The book covers in detail the topic of microplastics in water and wastewater. There is a growing interest in the scientific community in microplastics. Most of the studies identified the problems due to microplastics in the marine environment. However, considering that most microplastics are produced on land, similar problems should be encountered in freshwater systems and wastewater treatment plants that at the same time are the sources of marine microplastics. The human water cycle and points where the microplastics could interact with water will be presented as the introductory chapter. The subsequent chapters will examine evidence of the microplastics presence in freshwater such as both rivers and lakes and also, hazardous chemicals associated with microplastics in such systems. The following chapters will discuss the presence of microplastics in wastewater, their sources, their transfer through a wastewater treatment plant, their concentration in effluents throughout the world, and their distribution and effects on the surrounding environment of effluent wastewater pipes. Further chapters will discuss the sampling methods, the sample treatment and analysis techniques used so far for identifying microplastics in wastewater. Additionally, the presence of microplastics in sewage sludge and in soils irrigated with wastewater or fertilized with sludge, as well as the possible effects on plants and human health will be discussed. A concluding chapter will discuss the necessity for plastics strategies.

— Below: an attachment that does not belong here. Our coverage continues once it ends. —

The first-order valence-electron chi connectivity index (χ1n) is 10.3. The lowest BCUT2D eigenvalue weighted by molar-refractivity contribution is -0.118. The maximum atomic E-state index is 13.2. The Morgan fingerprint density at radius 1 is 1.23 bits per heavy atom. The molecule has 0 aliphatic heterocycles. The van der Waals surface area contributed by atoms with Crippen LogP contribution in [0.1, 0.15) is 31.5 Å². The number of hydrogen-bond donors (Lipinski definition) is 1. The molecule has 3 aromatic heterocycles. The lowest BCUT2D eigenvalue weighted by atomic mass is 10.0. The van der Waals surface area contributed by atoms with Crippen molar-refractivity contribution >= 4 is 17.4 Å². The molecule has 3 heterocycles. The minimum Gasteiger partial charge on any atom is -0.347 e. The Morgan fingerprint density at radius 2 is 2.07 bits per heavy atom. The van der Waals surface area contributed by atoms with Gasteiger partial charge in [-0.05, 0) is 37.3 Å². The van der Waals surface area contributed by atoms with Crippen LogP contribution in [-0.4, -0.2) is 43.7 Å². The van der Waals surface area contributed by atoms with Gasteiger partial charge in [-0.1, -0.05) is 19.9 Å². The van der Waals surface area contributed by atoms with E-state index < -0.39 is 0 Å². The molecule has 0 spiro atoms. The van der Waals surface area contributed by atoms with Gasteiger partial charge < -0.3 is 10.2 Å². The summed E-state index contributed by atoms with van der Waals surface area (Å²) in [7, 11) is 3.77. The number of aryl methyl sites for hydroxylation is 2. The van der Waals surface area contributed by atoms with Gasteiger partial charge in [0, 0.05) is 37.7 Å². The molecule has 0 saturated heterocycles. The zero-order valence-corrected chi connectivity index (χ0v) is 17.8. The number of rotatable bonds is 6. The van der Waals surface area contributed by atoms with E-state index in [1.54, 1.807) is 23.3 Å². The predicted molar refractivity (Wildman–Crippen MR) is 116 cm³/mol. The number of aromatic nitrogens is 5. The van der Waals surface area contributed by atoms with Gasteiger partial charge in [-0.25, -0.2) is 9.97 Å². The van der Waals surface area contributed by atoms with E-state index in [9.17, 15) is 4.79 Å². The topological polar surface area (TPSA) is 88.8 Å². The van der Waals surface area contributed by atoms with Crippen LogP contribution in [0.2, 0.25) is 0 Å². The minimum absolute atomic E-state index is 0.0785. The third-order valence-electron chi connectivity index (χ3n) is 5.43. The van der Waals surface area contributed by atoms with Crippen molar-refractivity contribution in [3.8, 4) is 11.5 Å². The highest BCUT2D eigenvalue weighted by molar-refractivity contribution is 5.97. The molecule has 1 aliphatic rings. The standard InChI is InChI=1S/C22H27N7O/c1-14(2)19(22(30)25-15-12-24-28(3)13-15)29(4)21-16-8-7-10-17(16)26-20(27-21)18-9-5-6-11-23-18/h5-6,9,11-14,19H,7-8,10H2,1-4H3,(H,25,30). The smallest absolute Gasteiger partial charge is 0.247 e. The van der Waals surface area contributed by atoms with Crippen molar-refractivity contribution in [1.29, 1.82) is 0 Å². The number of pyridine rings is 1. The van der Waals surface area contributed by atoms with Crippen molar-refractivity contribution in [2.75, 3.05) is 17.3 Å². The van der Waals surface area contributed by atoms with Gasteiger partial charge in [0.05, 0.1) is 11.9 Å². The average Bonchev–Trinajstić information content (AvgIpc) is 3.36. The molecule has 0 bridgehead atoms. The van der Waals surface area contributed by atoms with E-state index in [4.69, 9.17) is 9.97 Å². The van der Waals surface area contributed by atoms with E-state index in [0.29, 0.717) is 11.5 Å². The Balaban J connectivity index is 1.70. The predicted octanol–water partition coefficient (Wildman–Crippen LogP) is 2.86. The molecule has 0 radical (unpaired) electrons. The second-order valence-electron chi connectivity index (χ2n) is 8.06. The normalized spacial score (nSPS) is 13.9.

In this second edition, a Study Guide is developed to be closely aligned with the content of the original text. Each study guide section includes the title of the relevant chapter, its aims, the expected learning outcomes, key concepts, a study plan, additional literature, and a set of self-assessment exercises and activities. Indicative answers to the self-assessment exercises and activities are provided at the end of the study guide.
“All in all, the book is recommended for researchers and policymakers in the fields of environmental chemistry, civil engineering, city planning, waste management and toxicology. Furthermore, it is also worthwhile for those who are concerned about the effects of microplastics on biota and on humans.”
Professor Hideshige Takada, Laboratory of Organic Geochemistry (LOG), Tokyo University of Agriculture and Technology, International Pellet Watch